A group of 4 people will be responsible for setting up and running each lab. While one person in your group runs your lab for other students, the rest of your group will visit another lab.  You will take turns in running your own lab so that each of you has an opportunity to collect data in each lab. For each lab you will record a set of paired data points (at least ten data pairs for most labs).  Record these data pairs in a Lists & Spreadsheets page in a document on your TI-Nspire handeld device so that you can create a scatter plot for each lab (independent variable in column 1 and dependent variable in column 2) or as directed in the TI-Nspire directions for that lab.  Also keep a paper record of your data pairs.

 1. Bouncing Ball

       The objective in this lab is to find a functional relation between bounce height and number of bounces (i.e. the height of each subsequent bounce after the ball is released from a certain height plotted against the bounce number).

 Attach the CBR (Calculator-Based Ranger) to an Exit Sign (or other high object) in the hallway. Hold the large bouncy ball about 50 cms directly below the CBR. Release the ball and use the CBR to record the motion of the ball as it continues to bounce (download detailed instructions for setting up the Bouncing Ball experiment with the CBR2 and your TI-Nspire here).

 2. Balancing Pennies

          The objective of this lab is to find a functional relation between the number of pennies balanced on one end of a meter stick and the point on the stick at which it balances.

     The data from this experiment are needed for your Assignment 16, so please save your data!

 Create a small fulcrum on which to balance a meter stick (a thick marker works fairly well but you will need to find a way to stop it from rolling).  Record the balance point of the meter stick (e.g. 50 cm).  Place one penny on the beginning of the meter stick (between the 0 and 2 cm marks).  Move the meter stick so that it balances.  Record the new balance point of the meter stick (e.g. 47.5 cm).  Add a second penny on top of the first penny at the beginning of the stick and repeat the procedure.  Continue repeating the procedure for a maximum of ten pennies on top of each other (download detailed instructions for setting up the Balancing Pennies experiment with your TI-Nspire here).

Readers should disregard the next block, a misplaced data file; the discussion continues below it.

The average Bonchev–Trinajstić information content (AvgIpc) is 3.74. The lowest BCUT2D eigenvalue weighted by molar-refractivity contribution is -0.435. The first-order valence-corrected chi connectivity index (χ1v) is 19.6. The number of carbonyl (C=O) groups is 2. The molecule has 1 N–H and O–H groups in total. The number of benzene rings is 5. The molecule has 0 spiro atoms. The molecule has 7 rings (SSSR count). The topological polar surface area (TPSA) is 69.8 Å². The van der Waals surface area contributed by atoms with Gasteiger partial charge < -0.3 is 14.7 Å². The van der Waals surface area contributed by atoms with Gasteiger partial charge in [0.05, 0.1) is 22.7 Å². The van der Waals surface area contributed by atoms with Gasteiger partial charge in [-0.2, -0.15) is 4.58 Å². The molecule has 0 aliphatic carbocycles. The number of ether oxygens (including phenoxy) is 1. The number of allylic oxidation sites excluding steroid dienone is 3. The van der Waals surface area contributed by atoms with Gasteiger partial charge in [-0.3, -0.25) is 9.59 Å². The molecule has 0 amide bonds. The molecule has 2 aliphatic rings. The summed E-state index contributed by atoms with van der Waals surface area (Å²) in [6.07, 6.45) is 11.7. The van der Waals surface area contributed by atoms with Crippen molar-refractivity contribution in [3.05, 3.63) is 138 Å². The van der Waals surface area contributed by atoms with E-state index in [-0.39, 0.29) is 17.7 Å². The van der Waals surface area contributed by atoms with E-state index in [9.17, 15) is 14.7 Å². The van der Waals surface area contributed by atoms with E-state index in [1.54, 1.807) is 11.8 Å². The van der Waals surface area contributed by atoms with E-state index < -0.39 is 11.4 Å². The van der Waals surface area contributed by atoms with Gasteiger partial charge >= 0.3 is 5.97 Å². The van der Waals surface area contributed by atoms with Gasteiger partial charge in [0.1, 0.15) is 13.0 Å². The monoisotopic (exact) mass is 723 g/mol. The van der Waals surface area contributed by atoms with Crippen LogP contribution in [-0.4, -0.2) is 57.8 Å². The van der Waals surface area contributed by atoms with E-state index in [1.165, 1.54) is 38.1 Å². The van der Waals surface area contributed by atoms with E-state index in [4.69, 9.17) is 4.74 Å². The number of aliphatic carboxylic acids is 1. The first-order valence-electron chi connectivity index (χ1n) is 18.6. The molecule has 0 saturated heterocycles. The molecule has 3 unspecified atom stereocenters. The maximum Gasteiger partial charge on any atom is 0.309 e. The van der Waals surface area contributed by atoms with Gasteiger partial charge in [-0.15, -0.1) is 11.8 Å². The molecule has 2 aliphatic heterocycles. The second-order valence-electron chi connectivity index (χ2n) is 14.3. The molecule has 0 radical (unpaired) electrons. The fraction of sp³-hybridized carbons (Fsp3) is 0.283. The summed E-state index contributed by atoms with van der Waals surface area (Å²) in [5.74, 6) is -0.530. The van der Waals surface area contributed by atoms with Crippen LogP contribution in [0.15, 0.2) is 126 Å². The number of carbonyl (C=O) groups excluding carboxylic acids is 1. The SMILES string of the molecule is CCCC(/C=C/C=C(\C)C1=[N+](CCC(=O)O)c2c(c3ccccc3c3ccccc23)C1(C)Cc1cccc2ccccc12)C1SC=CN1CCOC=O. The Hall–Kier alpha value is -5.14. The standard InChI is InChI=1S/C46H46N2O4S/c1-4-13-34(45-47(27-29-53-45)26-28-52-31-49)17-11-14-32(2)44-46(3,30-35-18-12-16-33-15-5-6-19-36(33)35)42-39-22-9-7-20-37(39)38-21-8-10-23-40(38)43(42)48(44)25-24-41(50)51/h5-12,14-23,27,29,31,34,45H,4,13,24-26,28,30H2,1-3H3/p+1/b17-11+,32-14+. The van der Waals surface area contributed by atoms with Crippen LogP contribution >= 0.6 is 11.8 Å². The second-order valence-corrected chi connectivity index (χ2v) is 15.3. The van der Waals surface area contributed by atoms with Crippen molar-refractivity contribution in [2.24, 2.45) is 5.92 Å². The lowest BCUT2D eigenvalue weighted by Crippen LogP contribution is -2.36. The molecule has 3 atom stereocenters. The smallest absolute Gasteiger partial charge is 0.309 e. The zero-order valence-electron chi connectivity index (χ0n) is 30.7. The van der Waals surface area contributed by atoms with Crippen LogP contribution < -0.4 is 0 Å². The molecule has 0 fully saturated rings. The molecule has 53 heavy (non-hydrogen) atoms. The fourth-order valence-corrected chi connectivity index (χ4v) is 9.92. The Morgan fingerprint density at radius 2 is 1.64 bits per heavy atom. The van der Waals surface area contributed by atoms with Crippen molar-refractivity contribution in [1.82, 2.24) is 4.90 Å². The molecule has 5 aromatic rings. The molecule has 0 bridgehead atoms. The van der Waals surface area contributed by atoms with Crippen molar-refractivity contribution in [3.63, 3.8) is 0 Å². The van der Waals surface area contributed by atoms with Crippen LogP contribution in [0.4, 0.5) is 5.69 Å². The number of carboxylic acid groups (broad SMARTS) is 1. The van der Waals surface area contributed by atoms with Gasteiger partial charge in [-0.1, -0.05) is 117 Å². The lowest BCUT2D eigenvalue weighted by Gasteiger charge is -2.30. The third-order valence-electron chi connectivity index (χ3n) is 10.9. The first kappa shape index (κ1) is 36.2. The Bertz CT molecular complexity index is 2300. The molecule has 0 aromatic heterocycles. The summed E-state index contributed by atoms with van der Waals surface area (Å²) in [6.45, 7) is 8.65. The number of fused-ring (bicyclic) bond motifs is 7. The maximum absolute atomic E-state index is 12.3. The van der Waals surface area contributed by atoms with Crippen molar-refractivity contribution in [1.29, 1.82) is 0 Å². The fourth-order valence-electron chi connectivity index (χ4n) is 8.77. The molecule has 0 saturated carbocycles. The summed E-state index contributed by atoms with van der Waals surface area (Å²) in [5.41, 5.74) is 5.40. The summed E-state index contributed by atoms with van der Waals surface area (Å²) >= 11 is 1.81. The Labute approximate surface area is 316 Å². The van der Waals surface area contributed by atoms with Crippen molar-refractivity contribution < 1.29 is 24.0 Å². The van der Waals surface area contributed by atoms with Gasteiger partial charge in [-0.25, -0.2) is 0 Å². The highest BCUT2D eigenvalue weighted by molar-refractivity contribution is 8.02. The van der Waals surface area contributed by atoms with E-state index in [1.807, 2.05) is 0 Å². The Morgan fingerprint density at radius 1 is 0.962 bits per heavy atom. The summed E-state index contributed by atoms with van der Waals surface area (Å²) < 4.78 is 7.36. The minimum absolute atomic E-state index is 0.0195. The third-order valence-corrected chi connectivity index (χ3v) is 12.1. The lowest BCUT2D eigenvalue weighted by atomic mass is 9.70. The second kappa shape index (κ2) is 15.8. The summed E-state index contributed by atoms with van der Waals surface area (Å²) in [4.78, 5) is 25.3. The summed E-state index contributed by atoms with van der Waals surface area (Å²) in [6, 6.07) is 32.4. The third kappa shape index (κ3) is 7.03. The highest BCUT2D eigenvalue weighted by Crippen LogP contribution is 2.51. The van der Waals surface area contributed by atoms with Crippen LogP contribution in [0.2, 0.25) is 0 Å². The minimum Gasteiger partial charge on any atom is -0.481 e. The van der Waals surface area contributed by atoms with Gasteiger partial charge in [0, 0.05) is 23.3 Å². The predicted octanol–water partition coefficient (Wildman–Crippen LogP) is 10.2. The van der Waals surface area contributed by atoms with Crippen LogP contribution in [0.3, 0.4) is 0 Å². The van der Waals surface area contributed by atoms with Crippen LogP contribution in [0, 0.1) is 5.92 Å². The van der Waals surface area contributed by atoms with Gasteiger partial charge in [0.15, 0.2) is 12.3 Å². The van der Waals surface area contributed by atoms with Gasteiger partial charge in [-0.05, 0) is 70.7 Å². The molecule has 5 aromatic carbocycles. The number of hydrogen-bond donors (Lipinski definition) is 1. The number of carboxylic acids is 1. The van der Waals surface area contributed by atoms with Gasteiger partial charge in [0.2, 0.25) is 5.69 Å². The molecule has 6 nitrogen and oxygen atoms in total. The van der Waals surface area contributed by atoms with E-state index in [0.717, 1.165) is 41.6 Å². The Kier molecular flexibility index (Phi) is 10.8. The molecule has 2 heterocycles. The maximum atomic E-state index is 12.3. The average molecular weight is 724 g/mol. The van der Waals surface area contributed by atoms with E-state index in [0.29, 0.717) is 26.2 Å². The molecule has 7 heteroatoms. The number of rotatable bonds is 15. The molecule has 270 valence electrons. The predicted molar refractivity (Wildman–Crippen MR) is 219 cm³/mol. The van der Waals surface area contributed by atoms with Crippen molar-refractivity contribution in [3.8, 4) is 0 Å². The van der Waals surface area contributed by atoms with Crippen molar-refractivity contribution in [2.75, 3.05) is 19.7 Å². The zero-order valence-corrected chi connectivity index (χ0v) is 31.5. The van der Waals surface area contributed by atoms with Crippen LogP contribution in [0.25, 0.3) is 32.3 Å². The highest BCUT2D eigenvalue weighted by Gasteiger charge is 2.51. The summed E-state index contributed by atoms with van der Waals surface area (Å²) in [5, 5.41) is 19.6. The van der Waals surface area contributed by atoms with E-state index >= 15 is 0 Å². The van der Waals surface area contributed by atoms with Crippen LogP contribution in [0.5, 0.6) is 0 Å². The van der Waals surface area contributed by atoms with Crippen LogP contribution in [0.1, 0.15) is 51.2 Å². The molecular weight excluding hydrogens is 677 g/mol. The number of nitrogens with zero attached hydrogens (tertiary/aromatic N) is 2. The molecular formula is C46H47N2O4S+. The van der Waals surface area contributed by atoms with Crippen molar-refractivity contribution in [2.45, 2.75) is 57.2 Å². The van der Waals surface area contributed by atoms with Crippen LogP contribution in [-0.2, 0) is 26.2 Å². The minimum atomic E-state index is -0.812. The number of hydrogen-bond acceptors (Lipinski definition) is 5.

3. Chill Out!

The objective of this lab is to find a functional relation between the temperature of a cooling temperature probe and time that it takes to cool down after being placed in a beaker of hot water.

Use a temperature probe with your TI-Nspire to record the cooling of the temperature probe after being immersed in a beaker of hot water (see detailed instructions on provided activity sheet).  You will graph the temperature of the cooling probe over time. The objective is to find a function that fits the collected data and use this function to predict the room temperature in degrees centigrade and how long it would take the probe to reach room temperature.  You should record the starting temperature of the water, your best-fit function, the estimated room temperature and the estimated time to reach room temperature (download detailed instructions for setting up the Chill Out experiment with the Temperature Probe and your TI-Nspire here).

        4. Light Intensity
The objective of this lab is to find a functional relation between the intensity of light and the distance of the sensor from the light source.

Dr. Olive or Mr. Shin will assist in the set up of this lab in the conference room next to Room 111/113.  Using the light sensor and your TI-Nspire, you will collect data for the intensity of light emanating from a source as you vary the distance of the sensor from the light source.  The sensor should start at least 50 cm from the light source and move away from the source 5 cm at a time.  You will record the intensity reading from the light sensor and the distance from the source in your two data lists (
download detailed instructions for setting up the Light Intensity experiment with the Light Sensor and your TI-Nspire here).

5. Rolling Soda Bottle

The objective of this lab is to find a functional relation between the distance from a motion detector of a 2-liter soda bottle rolling up and down a sloping table and the time of its roll.

You will attach the motion detector (CBR2) to the raised end of the long table and collect time and distance data using your TI-Nspire connected to the CBR2 as you roll a 2-liter soda bottle filled with water from the other end of the table towards the CBR2 (download detailed instructions for setting up the Rolling Soda Bottle experiment with the CBR2 and your TI-Nspire here).

6. Pendulum Swing

The objective of this lab is to model the distance from the motion sensor over time of a swinging pendulum with an appropriate trigonometric function.

You will attach the string of the tennis ball pendulum to the top of a table so that the ball is at the same height as the sensor on the CBR2 when it is standing upright.  You will then move the CBR2 away from the tennis ball to a position in line with the swing, about half a meter (50 cm) from the tennis ball.  After attaching the CBR2 to your TI-Nspire, you will pull the tennis ball towards the CBR2 about 20 cm and release it.  You will then start recording the distance over time of the tennis ball from the CBR2. (download detailed instructions for setting up the CBR2 and TI-Nspire for the Pendulum Swing here).

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